That’s not saying that you’re not capable of becoming a teacher or perhaps even something else such as a financial coach for pharmacists. There are lots of tangents. Always be open to the possibilities and be open to receiving that idea. Finally, the third thing is be ready to embrace change. As human beings, we are hardwired to fight change. We look for stability, security, patterns and routines so that we can master them. That way we’re able to continue with other aspects of our life, but unless you embrace the change, number one, you don’t grow and number two, you don’t know what you’re capable of being at the end of the day.
I was having coffee with a gentleman and I was telling him that when I first got out of pharmacy school, you literally didn’t even have to interview for a job. You could say, “I’m willing to go where you need a person,” and they would give you a job. The job market for a number of reasons has closed up immensely. I think you and I have talked about how a lot of times you’ll have multiple applicants for jobs that you couldn’t even fill. Is that correct?
Yes, that’s spot on. I’m a 1999 graduate, so back in the late ‘90s. The numbers, if I remember them correctly are six job offers for every pharmacy graduate. You got out of pharmacy school, you went to the career fair, you sat in front of a recruiter and they opened up their book and said, “Where would you like to go? Here’s what we’re offering. We can do this.” I knew some that were offering BMWs as part of a contract or relationship. You sign up, you get a BMW. Wherever you wanted to go, however many hours you wanted to work, they made it happen. Not the tide is turning. Every profession has a life cycle and they go up and down. I would say that it’s not uncommon to see 50, 60, even 100 applications for one position. It’s very competitive in certain areas. While there are still opportunities around the country, they’re not as plentiful and it’s a different landscape for the pharmacist.
The important thing there that you mentioned is every profession has its life cycle. Whether you’re a pharmacist or whatever you do, you’re always wanting to be looking towards your next career. Is it okay if I share a short story about how I learned that lesson when I was working in the pharmacy?
Yes, I’d love to know it too.
There was this customer that I had and his name was Frank, and he was absolutely mean. He got off on playing the grumpy old man and all of my pharmacy technicians were scared of him. Whenever he would come into the pharmacy, they would all scatter. It was one-on-one with Frank and me. One day, one of my pharmacy assistants, Debbie, was speaking to a young lady who is bawling because she had lost her job that day. She was saying to Debbie that it’s terrible how there’s no loyalty from companies anymore and there’s no job security anymore. She kept using the word anymore and Frank wanted to help her out.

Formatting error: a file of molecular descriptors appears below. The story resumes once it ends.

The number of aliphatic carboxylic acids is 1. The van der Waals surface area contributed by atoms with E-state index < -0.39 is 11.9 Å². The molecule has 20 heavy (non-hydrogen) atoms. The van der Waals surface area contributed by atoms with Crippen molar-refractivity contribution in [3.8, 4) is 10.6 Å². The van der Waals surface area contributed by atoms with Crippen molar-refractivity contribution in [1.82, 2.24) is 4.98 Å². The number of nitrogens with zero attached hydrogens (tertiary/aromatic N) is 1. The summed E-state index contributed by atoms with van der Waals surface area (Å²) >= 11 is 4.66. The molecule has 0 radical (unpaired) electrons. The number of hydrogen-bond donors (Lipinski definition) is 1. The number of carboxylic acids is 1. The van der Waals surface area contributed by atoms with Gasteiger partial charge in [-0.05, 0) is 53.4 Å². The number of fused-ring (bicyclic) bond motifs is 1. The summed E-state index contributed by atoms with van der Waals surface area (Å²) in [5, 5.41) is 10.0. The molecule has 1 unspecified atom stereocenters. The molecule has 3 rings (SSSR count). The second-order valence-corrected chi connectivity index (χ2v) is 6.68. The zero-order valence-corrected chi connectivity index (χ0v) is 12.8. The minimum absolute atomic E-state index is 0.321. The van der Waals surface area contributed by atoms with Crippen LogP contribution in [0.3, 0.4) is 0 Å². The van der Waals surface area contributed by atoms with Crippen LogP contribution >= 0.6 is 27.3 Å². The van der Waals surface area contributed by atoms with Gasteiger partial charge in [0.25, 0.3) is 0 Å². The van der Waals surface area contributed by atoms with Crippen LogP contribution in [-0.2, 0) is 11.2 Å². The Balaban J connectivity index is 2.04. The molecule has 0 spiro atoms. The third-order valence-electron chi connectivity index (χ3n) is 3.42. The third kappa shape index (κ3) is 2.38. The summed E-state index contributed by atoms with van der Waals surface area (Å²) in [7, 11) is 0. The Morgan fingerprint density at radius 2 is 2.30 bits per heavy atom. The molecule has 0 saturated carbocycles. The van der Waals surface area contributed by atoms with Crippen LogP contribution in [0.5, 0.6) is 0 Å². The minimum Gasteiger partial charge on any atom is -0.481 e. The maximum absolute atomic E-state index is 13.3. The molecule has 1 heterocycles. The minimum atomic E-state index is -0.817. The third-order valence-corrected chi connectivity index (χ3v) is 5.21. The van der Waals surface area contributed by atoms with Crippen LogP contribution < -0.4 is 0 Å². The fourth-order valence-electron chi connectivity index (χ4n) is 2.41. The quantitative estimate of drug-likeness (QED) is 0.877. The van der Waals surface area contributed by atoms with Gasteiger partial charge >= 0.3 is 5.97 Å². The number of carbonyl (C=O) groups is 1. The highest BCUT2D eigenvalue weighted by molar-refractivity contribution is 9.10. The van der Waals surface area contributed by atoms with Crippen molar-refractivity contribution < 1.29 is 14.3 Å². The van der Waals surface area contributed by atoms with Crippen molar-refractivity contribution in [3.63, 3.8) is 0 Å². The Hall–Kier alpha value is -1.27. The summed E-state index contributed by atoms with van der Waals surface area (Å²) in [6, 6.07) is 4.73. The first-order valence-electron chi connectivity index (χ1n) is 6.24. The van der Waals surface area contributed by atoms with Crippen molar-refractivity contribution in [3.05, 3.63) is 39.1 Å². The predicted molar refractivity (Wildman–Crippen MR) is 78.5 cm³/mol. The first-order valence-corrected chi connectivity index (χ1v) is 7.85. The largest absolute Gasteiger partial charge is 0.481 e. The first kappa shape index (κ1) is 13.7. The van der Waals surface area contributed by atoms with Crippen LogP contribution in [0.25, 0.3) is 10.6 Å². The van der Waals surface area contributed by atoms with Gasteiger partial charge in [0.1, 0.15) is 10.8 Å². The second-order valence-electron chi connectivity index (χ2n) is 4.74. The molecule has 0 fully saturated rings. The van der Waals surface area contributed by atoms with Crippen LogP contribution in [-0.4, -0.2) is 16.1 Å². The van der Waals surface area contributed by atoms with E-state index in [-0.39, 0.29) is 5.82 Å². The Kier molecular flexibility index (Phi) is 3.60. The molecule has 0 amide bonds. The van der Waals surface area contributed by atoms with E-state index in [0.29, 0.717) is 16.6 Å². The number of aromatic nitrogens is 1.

He looked at me and goes, “Corey, there’s never been such a thing as job security.” He said it loud enough so she could hear. He said, “I made a fortune in transistor radios and then some SOB had to come along and invent the television. Even as a small child, I remember the blacksmith sitting on his hands. Here he‘s got the biggest house in town, but he doesn’t have any work because somebody came along and invented the automobile.” Here’s the point he said. “You should always be developing your skills and you should always be looking at your next opportunity because conditions are going to change. Sometimes it’s your own ability to perform. Your job is going to change, so you should always be looking down the road and preparing yourself for what’s coming, because by the time it’s here, it’s too late.” What are your thoughts on that?
I think that’s spot on. Frank had it right. When you shared that story, I immediately think of how many people find themselves resting on their laurels because in their minds, they paid the price. They sacrificed four, six, eight years to go to school to earn an undergrad, a Master’s or PhD. They’ve worked long hours at night and they worked on the weekends, they sacrifice time with their family. After several years, they feel that they’ve earned the right to be able to have all of the benefits and the perks of any job that they may have, whether it’s a financial planner or an event planner that they feel that they’ve earned it. The rest of their professional careers should be, “I get to reap the rewards.” The challenge with that notion is that the world is changing at such a frenetic pace. What may have been something that would have lasted as a lifecycle many years is changing almost every few years, if not even faster.
Take a look at technology, I remember that if you needed to send papers as a fax from New York to Los Angeles, you’d have to go to a fax machine. You have to find a company like FedEx or any other company available where you could go and fax papers to the phone number of another fax on the other side of the country. Fast forward, they’ve created an app called Genius Scan where if you use it, you can take pictures of the papers that you have, it will automatically be converted into a PDF and you can send it by email to your intended recipient. I can guarantee you that in the next few years, that app is going to be obsolete because somebody else is going to create something that is going to either increase convenience and satisfaction and lower the pain points of having to fire up an app on their phone. Because the world is changing so quickly, it’s critical that professionals understand that what they’ve earned and what they’ve learned is not going to last them for more than just a few months. Maybe a few years at best, but unless we stay on top of the changes that are taking place in whatever industry you may be a professional in, you will be left behind.